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Stroke Survivor Up

Posted by on May. 24, 2010 at 6:53 AM
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 Stroke survivor up
Worcester Telegram
But I see him struggle to do what comes easily for most children." Elijah is a stroke survivor. Elijah is the rare child who has been diagnosed as suffering ...


Stroke survivor up
Child, 7, battles side effects in brain


Elijah Perkins, right, throws a ball to his twin brother, Joshua, while his sisters, from left, Rhiannon and Sierra, enjoy the sun. (T&G Staff Photos/PAUL KAPTEYN)




Seven-year-old boy Elijah Perkins with his mother, Dawn Marie Perkins, plays at the Balmer School playground in Whitinsville.

NORTHBRIDGE -  Like any other 7-year-old boy, Elijah Perkins likes to play baseball and spends a lot of time at the Balmer Elementary School playground with his three siblings.

But there are some things about Elijah that set him apart from his twin brother, Joshua, and other children.

Elijah has a tendency to walk on the balls of his feet. He has a weakness on the right side of his body. When he is stressed, his right hand will clench into a fist, and he will pull his arm to his chest. It was just last winter that he learned how to fit his fisted fingers into a glove.

"He can understand information coming in, but it can't go back out," said his mother, Dawn Marie Perkins. "He has a hard time organizing his thoughts, and with reading comprehension. To somebody who's not familiar with this, they don't see it. It can be frustrating at times; they don't see what's wrong with him. But I see him struggle to do what comes easily for most children."

Elijah is a stroke survivor. Elijah is the rare child who has been diagnosed as suffering a stroke, and even rarer still, he was diagnosed before he was born.

Strokes occur at the highest rate in infants who are younger than 1 month old, at a rate of about 1 in 4,000 live births, according to the Children's Hemiplegia and Stroke Association. For children between 1 and 18 years old, strokes occur in 11 out of 100,000 children. Strokes are more common in boys than girls and are fatal in 20 to 40 percent of children, according to the association.

Elijah and Joshua were Mrs. Perkins' second set of twins, preceded by her daughters, Sierra and Rhiannon, now 10. During her 26-week checkup, Mrs. Perkins learned that the ventricles in Elijah's brain were enlarged, and an ultrasound had shown Elijah was suffering hydrocephalus - a buildup of fluid on the brain. Mrs. Perkins was advised to see a pediatric neurosurgeon.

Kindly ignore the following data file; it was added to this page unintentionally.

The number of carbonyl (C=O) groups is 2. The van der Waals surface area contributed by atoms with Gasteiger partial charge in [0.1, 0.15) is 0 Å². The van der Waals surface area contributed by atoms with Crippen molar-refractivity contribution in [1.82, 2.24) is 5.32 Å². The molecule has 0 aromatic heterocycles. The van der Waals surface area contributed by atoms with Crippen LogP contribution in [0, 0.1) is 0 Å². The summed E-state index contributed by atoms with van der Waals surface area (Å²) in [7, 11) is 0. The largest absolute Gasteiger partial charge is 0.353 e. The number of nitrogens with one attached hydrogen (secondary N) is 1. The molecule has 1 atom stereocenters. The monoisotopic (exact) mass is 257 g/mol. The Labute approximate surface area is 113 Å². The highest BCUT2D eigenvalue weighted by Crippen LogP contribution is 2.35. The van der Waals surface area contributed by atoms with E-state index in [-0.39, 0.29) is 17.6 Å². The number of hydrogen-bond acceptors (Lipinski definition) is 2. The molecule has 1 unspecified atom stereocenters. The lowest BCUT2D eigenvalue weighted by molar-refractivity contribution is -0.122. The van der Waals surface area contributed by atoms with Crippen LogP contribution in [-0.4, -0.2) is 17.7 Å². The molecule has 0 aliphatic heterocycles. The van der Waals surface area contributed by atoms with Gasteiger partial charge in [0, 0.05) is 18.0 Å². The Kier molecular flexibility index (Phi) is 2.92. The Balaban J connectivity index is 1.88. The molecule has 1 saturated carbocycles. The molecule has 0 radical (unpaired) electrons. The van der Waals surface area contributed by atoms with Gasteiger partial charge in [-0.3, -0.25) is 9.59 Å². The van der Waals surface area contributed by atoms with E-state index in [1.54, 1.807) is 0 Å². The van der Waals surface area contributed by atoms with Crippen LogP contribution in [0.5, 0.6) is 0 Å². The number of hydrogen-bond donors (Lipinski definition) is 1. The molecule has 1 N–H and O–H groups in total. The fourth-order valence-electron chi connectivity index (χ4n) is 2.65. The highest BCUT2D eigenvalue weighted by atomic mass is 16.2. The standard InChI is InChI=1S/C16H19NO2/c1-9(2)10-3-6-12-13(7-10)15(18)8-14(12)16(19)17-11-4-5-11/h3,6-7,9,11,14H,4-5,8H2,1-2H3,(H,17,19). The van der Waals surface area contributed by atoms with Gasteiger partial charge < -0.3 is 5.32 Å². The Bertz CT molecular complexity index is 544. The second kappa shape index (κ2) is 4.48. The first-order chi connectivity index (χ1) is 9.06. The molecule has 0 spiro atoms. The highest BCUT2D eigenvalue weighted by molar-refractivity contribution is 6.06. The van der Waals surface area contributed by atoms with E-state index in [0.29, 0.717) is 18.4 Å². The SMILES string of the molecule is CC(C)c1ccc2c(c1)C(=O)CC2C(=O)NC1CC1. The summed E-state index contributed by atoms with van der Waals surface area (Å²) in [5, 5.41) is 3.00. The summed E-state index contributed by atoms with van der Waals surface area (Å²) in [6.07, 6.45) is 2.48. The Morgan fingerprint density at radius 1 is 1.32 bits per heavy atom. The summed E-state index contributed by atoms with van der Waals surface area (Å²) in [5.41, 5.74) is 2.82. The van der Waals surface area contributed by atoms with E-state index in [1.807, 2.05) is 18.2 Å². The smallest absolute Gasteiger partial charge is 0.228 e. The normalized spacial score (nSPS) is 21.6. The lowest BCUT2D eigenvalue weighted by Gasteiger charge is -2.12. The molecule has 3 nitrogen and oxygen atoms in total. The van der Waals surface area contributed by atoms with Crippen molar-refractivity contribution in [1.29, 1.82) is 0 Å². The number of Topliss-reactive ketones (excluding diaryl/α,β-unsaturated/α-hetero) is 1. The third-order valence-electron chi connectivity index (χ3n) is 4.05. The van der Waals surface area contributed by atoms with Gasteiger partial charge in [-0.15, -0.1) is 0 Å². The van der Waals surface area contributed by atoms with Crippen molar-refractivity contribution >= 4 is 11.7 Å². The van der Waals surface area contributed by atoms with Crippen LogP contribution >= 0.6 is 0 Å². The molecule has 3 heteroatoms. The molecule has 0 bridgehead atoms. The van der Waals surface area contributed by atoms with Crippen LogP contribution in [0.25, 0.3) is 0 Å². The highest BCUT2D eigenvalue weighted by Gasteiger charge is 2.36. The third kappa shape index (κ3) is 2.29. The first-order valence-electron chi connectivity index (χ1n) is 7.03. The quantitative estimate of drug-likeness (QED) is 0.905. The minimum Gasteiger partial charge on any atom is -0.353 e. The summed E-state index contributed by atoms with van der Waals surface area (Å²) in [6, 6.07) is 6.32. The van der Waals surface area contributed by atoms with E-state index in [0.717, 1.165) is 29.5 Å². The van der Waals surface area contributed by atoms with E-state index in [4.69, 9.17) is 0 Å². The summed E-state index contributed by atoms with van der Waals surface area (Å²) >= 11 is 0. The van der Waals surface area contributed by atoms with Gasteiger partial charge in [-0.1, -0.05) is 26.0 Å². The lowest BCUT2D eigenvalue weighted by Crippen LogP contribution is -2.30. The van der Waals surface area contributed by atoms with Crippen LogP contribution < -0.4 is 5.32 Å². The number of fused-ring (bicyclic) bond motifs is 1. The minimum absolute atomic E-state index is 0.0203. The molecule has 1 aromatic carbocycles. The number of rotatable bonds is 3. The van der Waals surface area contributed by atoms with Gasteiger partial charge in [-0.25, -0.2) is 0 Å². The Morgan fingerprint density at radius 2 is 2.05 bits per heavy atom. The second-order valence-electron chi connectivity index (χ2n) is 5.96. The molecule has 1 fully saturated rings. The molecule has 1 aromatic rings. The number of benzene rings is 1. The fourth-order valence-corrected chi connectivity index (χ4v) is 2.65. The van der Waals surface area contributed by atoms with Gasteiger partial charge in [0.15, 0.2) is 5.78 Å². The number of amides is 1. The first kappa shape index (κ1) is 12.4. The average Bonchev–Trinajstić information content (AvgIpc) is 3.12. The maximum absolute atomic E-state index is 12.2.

In the following days, Mrs. Perkins continued to feel that something was wrong. Her doctor admitted her to Brigham and Women's Hospital, where she was greeted by a team of eight doctors who checked for clotting disorders and other causes of hemorrhages. Mrs. Perkins was placed on bed rest until her delivery at 35 weeks, which was difficult with three young children - the twin girls and her oldest daughter, Kendra, now 18.

After Elijah and Joshua's birth, doctors continued to monitor the fluid on Elijah's brain and were able to pinpoint when the hemorrhage happened - two weeks before her admission to Brigham & Women's Hospital - but not what caused it.

"At best they told me he would have moderate cerebral palsy, but to expect severe cerebral palsy, that he would never walk, that he would have to be on a feeding tube, that he would need to communicate with a special device," Mrs. Perkins said.

A shunt was placed on Elijah's left side behind his ear to drain the fluid from his brain through a tube to his abdominal cavity. After he turned a year old, he was enrolled in a study to track his recovery.

Mrs. Perkins is active in the Children's Hemiplegia and Stroke Association, which is based in Texas. Founded in 1996, the association strives to support, educate and advocate for families of pediatric stroke victims, and to raise awareness in the medical community. To that end, the association is co-sponsoring the Neurobiology of Disease in Children Symposium in Providence this fall. The symposium will focus on cerebrovascular disease in children.

Mrs. Perkins began organizing small, local neighborhood walks to spread the association's message - "Kids Have Strokes Too!" - and this year organized a walk on Boston Common.

Mrs. Perkins said there are signs for parents to watch for, such as if the baby favors one side or shows an early hand preference. Older children may suffer seizures, have a weakness on one side of the body or experience severe headaches.

According to the association, there are several risk factors that can lead to strokes, including heart disease, sickle cell disease, metabolic disorders, vascular disorders and infections such as chicken pox. However, often a cause is not found.

"There's a lot of research and data regarding adult strokes, but we still don't know why Elijah had a stroke," Mrs. Perkins said.

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by on May. 24, 2010 at 6:53 AM
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